Awful school funding formula plagues Alameda County

CALIFORNIA’S FISCAL outlook continues to worsen.

Concern is mounting over the impact the state’s budget deficit will have on education funding.

The California Teachers Association (CTA), along with state Superintendent of Public Instruction Jack O’Connell, claims California’s per-pupil funding now ranks 47th nationally. In reality, most experts agree California is around the middle of the pack when it comes to school funding, including the CTA’s own parent organization, the National Education Association.

But what matters to most California parents isn’t how much other states are spending — it’s the results their children’s school districts are getting compared to other school districts in California.

On that front, California must do better. It’s not because there’s too little funding. It’s because the state’s school financing system is illogical and inequitable.

The California School Finance Center database — a new project from the Pacific Research Institute and the Educational Results Partnership (formerly Just for the Kids-California) that compiles data from a dozen California Department of Education sources — helps shed some much-needed light on this reality.

The data show some troubling discrepancies among similar school districts.

In Alameda County, for instance, a majority of students in both the Fremont Unified district and the Castro Valley Unified district scored proficient in English and math on the California Standards Test in the 2007-08 school year.

Yet Castro Valley, which enrolled a smaller proportion of English learners and low-income students, received $3,400 more per student that year — $13,324, compared to Fremont’s $9,908.

Conventional wisdom suggests that districts with more money perform better — but that’s not always the case.

Alameda City Unified and New Haven Unified had similar socioeconomic profiles and enrolled similar proportions of English learners during the 2007-08 school year. But Alameda outperformed New Haven by nearly 12 percentage points in English and nearly 8 percentage points in math.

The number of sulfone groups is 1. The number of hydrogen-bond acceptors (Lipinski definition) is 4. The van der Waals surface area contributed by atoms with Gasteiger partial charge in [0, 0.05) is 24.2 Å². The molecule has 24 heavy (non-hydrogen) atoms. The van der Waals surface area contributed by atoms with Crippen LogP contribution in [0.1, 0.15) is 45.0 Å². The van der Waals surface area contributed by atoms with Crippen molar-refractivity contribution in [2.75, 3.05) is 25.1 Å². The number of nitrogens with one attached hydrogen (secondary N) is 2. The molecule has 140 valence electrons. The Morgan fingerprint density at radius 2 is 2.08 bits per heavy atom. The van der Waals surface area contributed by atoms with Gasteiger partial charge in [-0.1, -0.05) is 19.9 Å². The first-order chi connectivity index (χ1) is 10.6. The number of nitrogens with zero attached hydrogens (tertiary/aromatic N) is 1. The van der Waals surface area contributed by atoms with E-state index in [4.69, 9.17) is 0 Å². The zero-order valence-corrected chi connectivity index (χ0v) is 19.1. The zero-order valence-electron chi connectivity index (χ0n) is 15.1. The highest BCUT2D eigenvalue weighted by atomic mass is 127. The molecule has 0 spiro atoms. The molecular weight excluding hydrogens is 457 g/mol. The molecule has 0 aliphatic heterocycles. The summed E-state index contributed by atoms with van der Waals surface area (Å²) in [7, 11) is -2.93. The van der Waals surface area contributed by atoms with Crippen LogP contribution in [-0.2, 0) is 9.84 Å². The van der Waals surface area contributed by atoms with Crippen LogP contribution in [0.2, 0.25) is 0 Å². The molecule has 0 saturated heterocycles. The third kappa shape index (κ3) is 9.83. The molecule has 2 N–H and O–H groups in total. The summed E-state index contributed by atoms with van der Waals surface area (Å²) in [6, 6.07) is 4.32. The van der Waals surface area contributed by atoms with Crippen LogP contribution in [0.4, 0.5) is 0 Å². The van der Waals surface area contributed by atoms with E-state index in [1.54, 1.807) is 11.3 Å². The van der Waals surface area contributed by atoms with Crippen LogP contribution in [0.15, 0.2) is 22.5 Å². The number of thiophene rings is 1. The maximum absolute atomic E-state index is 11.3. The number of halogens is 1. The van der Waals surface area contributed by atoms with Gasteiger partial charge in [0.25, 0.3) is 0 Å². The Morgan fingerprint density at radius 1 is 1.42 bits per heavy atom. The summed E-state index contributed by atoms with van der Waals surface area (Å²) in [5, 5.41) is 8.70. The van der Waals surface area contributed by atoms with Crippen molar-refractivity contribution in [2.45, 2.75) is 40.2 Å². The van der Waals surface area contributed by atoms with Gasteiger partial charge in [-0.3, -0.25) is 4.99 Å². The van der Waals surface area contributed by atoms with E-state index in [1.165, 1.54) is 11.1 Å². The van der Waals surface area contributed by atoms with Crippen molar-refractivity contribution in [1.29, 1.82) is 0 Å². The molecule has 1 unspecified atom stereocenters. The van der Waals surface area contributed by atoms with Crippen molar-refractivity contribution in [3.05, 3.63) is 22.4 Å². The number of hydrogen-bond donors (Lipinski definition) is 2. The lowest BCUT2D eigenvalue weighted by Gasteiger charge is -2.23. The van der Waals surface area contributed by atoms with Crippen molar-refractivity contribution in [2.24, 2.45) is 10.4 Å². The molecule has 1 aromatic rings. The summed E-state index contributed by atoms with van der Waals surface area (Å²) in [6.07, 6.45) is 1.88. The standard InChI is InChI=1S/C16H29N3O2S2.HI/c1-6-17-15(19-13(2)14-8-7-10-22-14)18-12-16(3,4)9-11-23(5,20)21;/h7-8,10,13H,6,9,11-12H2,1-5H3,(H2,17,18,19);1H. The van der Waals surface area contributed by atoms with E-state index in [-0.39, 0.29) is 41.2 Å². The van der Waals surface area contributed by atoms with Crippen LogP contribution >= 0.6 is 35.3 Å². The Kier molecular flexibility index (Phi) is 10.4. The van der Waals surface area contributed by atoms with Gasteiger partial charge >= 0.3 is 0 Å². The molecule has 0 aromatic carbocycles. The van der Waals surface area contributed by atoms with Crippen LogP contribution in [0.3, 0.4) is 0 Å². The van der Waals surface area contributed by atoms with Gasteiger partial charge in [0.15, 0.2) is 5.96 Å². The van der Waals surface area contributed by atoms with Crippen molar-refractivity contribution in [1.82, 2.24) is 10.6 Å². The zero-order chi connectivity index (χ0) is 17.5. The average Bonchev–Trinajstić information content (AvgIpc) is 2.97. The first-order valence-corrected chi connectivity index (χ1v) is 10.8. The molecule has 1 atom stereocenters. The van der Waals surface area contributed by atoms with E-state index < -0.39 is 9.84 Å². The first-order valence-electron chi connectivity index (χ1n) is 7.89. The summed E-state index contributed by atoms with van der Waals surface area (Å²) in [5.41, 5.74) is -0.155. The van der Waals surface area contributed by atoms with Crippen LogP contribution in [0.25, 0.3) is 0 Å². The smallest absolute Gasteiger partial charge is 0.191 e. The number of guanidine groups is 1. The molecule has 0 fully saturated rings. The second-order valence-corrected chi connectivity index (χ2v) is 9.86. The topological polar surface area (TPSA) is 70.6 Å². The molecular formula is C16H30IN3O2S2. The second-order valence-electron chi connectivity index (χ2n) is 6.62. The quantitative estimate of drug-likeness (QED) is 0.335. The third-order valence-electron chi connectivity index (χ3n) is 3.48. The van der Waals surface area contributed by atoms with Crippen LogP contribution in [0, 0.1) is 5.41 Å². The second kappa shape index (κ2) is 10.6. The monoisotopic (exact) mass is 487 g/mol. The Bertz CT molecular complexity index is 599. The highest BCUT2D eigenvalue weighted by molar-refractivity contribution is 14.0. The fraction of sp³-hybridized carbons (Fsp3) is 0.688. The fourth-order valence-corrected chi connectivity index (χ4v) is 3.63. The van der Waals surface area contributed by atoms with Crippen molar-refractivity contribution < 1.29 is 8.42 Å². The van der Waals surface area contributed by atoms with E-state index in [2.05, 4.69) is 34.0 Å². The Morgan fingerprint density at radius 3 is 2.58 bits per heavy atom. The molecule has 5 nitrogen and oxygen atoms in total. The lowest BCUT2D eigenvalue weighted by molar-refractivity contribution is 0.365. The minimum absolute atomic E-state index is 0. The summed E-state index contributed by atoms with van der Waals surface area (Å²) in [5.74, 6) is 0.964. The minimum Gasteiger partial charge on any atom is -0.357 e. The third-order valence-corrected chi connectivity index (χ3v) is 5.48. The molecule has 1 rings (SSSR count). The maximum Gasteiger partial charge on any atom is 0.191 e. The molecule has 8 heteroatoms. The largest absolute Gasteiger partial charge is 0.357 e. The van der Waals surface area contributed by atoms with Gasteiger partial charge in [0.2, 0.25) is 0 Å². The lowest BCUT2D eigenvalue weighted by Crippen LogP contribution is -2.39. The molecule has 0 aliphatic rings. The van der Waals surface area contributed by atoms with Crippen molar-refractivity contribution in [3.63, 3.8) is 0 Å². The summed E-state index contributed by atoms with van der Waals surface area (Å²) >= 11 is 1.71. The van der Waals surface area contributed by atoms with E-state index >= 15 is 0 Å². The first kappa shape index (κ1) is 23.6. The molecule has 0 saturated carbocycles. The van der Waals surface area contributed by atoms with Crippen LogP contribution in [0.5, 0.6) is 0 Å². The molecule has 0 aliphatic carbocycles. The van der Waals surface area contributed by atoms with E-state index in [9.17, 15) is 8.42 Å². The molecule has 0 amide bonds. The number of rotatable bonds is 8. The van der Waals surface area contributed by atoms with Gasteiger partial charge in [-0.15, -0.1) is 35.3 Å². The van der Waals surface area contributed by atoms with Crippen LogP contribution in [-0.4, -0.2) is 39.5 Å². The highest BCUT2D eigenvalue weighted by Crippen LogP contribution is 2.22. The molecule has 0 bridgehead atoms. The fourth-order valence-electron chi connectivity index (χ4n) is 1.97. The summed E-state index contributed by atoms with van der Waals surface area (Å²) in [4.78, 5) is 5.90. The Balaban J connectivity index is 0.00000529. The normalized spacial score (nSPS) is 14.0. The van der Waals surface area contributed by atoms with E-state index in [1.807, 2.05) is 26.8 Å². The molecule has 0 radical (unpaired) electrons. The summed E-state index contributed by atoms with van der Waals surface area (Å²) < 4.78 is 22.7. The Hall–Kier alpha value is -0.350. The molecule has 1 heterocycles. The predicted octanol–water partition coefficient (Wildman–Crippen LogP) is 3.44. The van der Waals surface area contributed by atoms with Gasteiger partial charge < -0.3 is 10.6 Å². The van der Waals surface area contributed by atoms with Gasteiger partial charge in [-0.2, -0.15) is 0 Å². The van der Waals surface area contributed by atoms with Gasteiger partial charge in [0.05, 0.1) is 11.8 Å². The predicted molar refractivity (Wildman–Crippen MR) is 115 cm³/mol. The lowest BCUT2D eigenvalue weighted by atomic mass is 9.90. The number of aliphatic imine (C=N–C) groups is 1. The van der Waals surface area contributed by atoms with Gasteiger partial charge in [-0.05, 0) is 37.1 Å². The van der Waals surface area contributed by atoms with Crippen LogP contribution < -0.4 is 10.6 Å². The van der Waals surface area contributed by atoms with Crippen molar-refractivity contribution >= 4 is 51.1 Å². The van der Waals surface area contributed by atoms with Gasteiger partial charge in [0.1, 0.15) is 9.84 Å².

Despite the scoring discrepancy, both school districts received about the same funding per student that year — $10,100 for Alameda and $10,196 for New Haven.

Alameda County parents and taxpayers are entitled to wonder why their school districts may be receiving more money but achieving less. So are other Californians.

State and local per-student funding should be higher in districts that enroll children whose educational needs make their schooling costs higher, such as low-income students or English-learners.

Yet on average, state and local funding decreases as the proportions of these students increase. Such funding disparities mean less money for classrooms with the greatest need.

Money does matter when it comes to public school performance, but just as important is how effectively that money is used.

The California School Finance Center database makes it easier to identify which public school districts and charter schools are making the most of their education dollars and emulate their success.
Vicki E. Murray, Ph.D., is associate director of Education Studies at the Pacific Research Institute in Sacramento. The California School Finance Center database developed by PRI and Educational Results Partnership is accessible at

Nothing contained in this blog is to be construed as necessarily reflecting the views of the Pacific Research Institute or as an attempt to thwart or aid the passage of any legislation.

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